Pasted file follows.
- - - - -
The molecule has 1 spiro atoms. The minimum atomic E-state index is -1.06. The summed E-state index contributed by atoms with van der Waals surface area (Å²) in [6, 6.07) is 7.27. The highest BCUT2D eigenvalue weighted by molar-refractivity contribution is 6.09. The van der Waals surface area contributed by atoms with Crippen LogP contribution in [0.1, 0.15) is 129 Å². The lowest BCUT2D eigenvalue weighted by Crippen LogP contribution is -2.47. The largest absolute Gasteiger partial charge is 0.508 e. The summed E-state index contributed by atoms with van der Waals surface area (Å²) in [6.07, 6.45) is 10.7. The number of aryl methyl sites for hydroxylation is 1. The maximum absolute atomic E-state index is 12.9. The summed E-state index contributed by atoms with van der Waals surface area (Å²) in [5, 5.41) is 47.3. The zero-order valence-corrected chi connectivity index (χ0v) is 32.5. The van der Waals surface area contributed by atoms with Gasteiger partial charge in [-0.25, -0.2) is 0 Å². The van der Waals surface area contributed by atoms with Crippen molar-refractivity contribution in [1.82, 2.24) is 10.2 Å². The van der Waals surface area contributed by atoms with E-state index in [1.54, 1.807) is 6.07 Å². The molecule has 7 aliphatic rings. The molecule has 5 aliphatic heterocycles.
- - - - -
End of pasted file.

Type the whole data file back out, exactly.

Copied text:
The molecule has 1 spiro atoms. The minimum atomic E-state index is -1.06. The summed E-state index contributed by atoms with van der Waals surface area (Å²) in [6, 6.07) is 7.27. The highest BCUT2D eigenvalue weighted by molar-refractivity contribution is 6.09. The van der Waals surface area contributed by atoms with Crippen LogP contribution in [0.1, 0.15) is 129 Å². The lowest BCUT2D eigenvalue weighted by Crippen LogP contribution is -2.47. The largest absolute Gasteiger partial charge is 0.508 e. The summed E-state index contributed by atoms with van der Waals surface area (Å²) in [6.07, 6.45) is 10.7. The number of aryl methyl sites for hydroxylation is 1. The maximum absolute atomic E-state index is 12.9. The summed E-state index contributed by atoms with van der Waals surface area (Å²) in [5, 5.41) is 47.3. The zero-order valence-corrected chi connectivity index (χ0v) is 32.5. The van der Waals surface area contributed by atoms with Gasteiger partial charge in [-0.25, -0.2) is 0 Å². The van der Waals surface area contributed by atoms with Crippen molar-refractivity contribution in [1.82, 2.24) is 10.2 Å². The van der Waals surface area contributed by atoms with E-state index in [1.54, 1.807) is 6.07 Å². The molecule has 7 aliphatic rings. The molecule has 5 aliphatic heterocycles.